Who’s Afraid is meant to capture the tension between men’s anxiety of being unreasonably accused of inappropriate behavior and women’s fear of sexual harassment and assault. It is referencing the play Who’s Afraid of Virginia Woolf? and the inherent tension between actors and audience that is part of a theater performance and in this play the volatile relationship with men and women. Furthermore, it also relates to my previous series For There She Was that explored women speaking out and Virginia Woolf’s literature.
Who’s afraid addresses men’s current fear of women and the unconscious biases that they are carrying towards the #metoo movement. To capture this, I started with the gaze. Specifically the ‘male gaze’ as defined by the feminist film theorist, Laura Mulvey.
I used a photograph of a woman from a clothing catalogue. This woman is nameless and the clothing company created this photograph to be looked at and admired. The photograph fits interestingly within the three phases of the ‘male gaze’: How men look at women, how women look at themselves and finally, how women look at other women. I enlarged the image, divided it into small rectangles, and then printed the image on antique linen bed sheets. I pieced the photograph back together and machine embroidered the rectangles onto another bed sheet – covering the woman’s skin, hair and clothes with thread. Here I am referencing quilts and traditional women’s crafts and deliberately smothering the figure with thread. I cut out the woman’s eyes to make the viewer uncomfortable and scared. I am evoking ghost costumes made by cutting out eyeholes from old bed sheets and playing with the idea of spectator and specter both of which have the Latin root word ‘spect’ meaning to ‘see.’ From a distance the embroidered figure on the sheet appears three-dimensional. She appears to ‘see’ the viewer when in fact her gaze is empty. She is simply an embroidered bed sheet and yet her vacant gaze causes anxiety and feels powerful.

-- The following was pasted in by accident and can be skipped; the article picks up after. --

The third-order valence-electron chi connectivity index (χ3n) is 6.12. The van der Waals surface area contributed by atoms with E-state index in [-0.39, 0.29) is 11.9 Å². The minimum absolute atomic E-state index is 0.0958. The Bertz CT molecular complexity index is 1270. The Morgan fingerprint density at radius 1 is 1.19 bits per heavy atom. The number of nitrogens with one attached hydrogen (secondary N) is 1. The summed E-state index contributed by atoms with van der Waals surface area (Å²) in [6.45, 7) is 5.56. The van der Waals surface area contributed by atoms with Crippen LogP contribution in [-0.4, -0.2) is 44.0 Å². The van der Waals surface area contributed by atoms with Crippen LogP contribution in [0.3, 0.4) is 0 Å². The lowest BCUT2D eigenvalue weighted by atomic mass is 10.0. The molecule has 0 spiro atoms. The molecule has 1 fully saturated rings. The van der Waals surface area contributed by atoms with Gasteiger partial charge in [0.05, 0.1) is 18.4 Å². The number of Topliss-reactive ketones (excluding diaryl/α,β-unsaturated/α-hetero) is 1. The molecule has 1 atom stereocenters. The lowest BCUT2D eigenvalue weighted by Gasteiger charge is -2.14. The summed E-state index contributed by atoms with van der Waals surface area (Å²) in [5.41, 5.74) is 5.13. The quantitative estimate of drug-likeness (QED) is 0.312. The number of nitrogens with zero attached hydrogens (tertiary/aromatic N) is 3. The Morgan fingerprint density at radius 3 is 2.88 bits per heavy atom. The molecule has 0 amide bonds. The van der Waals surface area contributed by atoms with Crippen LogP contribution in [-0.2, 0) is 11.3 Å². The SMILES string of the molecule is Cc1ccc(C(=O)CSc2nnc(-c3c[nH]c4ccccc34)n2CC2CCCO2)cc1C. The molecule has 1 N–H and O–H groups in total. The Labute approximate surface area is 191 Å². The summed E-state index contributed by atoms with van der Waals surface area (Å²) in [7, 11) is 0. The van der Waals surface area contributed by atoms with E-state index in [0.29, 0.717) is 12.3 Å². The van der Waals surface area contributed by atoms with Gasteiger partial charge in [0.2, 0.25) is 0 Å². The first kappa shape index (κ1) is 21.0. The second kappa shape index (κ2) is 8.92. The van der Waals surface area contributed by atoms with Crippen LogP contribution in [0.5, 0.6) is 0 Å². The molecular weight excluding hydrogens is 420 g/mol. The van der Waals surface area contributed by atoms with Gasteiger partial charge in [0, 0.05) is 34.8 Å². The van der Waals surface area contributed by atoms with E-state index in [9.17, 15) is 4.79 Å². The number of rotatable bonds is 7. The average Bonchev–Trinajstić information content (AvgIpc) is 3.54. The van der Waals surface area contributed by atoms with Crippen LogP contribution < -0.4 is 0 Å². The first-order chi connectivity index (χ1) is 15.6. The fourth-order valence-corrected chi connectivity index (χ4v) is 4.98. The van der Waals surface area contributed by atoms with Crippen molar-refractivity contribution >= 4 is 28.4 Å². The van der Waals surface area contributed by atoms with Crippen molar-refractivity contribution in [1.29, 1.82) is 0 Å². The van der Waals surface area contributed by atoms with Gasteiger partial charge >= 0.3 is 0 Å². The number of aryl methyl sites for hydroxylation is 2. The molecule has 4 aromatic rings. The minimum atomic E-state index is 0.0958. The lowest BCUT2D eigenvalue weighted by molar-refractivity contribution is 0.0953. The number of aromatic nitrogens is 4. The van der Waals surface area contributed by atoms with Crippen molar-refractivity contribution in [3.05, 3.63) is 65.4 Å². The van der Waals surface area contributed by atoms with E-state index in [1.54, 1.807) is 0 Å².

Depending on where the sheet is draped, the gaze and context changes. In these photographs I draped the sheet over a fauteuil Emmanuelle to directly connect it to Laura Mulvey’s 1975 essay, “Visual Pleasure and Narrative Cinema” and avant-garde erotic cinema. I threw the sheet over a large mysterious piece of furniture as if the house is empty and as a reference to Freud’s uncanny. The sheet glides down the stairs as if it an empty ghost and cinematic specter that is both fictional and frightening.